From Talking Points Memo:
A lesser-known but important provision in “Obamacare” that regulates how health insurance companies spend their money is yielding benefits for consumers, a new study finds.
By this August, insurers are projected to send consumers a total of $1.3 billion in rebates, according to a Kaiser Family Foundation analysis released Thursday — $541 million to large employers, $377 million to small businesses and $426 million to people with their own insurance plans.
The rebates are the result of a rule in the Affordable Care Act that requires insurance companies to spend at least 80 percent or 85 percent of premium earnings on health care — as opposed to marketing and administrative activities — or otherwise provide rebates to their consumers.
White House spokesman Jay Carney highlighted the figures at the top of his press conference Thursday as “yet another sign of how the Affordable Care Act is already strengthening the health care system for millions of Americans.”
(via Poor MoJo)
From The Washington Post:
CHICAGO — A prominent U.S. Catholic nuns group said Thursday that it was “stunned” that the Vatican reprimanded it for spending too much time on poverty and social-justice concerns and not enough on condemning abortion and gay marriage.
In a stinging report on Wednesday, the Vatican said the Leadership Conference of Women Religious had been “silent on the right to life” and had failed to make the “Biblical view of family life and human sexuality” a central plank in its agenda.
A few famous nuns:?In light of the Vatican’s action on Wednesday, here is a list of nuns who have become known in the broader world. Two of the Americans listed have been canonized.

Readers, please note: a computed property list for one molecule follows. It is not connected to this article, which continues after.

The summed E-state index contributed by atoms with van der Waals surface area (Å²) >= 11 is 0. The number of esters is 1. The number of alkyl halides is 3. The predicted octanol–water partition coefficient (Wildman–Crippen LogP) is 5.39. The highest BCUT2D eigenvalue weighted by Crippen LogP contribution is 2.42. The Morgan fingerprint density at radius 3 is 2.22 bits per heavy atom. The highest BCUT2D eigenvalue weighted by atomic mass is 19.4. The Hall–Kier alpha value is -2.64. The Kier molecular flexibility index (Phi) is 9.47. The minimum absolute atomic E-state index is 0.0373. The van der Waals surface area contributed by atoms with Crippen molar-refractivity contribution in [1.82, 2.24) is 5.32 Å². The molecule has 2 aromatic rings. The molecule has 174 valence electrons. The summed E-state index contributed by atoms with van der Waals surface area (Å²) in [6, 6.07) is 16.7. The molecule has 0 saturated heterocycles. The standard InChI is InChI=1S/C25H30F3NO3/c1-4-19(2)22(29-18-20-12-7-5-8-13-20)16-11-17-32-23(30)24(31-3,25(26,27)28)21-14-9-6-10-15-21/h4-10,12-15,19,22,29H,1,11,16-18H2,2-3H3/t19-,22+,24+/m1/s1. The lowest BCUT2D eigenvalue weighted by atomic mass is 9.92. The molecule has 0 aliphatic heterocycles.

It also reprimanded American nuns for expressing positions on political issues that differed, at times, from views held by U.S. bishops. Public disagreement with the bishops — “who are the church’s authentic teachers of faith and morals” — is unacceptable, the report said.
(via Poor Mojo)
From The Herald Online:
South Carolina taxpayers would not pay for abortions in the case of rape or incest, according to a budget proviso unanimously approved by a Senate subcommittee on Tuesday.
The proviso, sponsored by Sen. Kevin Bryant, R-Anderson, would only allow state taxpayers to pay for an abortion if the life of the mother is in danger. Lawmakers have tried, and failed, to pass this proviso for at least two years.
The proviso — which means a temporary, one-year law — would only apply to people covered by the state’s health insurance plan, which covers 417,000 people. But it has come to represent the broader abortion debate in general, sparking passionate debate in the House and Senate while slowing the budget process.
The dispute focuses on the definition of “victim.” Supporters, like Bryant, say the unborn child is a victim who has rights that must be protected.
“We’re focusing on the rights and the liberty of an unborn child, and I can’t understand why the life of a child that’s a victim ought to be terminated,” Bryant said.
I wish they would focus on the rights and liberties of the already born victims.